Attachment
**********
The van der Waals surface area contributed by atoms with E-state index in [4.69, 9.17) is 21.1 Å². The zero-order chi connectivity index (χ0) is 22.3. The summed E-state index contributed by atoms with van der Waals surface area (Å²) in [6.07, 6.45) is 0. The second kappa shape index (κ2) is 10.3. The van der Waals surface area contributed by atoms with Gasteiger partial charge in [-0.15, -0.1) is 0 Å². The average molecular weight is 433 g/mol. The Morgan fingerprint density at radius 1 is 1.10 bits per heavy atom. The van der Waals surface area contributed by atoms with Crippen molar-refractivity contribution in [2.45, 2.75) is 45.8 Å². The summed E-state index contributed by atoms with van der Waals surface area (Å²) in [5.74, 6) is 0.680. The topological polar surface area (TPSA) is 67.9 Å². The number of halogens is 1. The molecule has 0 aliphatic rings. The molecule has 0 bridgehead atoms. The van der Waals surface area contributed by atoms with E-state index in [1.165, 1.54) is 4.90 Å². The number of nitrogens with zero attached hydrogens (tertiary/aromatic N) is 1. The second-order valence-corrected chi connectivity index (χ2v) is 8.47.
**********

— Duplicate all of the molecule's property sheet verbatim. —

The van der Waals surface area contributed by atoms with E-state index in [4.69, 9.17) is 21.1 Å². The zero-order chi connectivity index (χ0) is 22.3. The summed E-state index contributed by atoms with van der Waals surface area (Å²) in [6.07, 6.45) is 0. The second kappa shape index (κ2) is 10.3. The van der Waals surface area contributed by atoms with Gasteiger partial charge in [-0.15, -0.1) is 0 Å². The average molecular weight is 433 g/mol. The Morgan fingerprint density at radius 1 is 1.10 bits per heavy atom. The van der Waals surface area contributed by atoms with Crippen molar-refractivity contribution in [2.45, 2.75) is 45.8 Å². The summed E-state index contributed by atoms with van der Waals surface area (Å²) in [5.74, 6) is 0.680. The topological polar surface area (TPSA) is 67.9 Å². The number of halogens is 1. The molecule has 0 aliphatic rings. The molecule has 0 bridgehead atoms. The van der Waals surface area contributed by atoms with E-state index in [1.165, 1.54) is 4.90 Å². The number of nitrogens with zero attached hydrogens (tertiary/aromatic N) is 1. The second-order valence-corrected chi connectivity index (χ2v) is 8.47.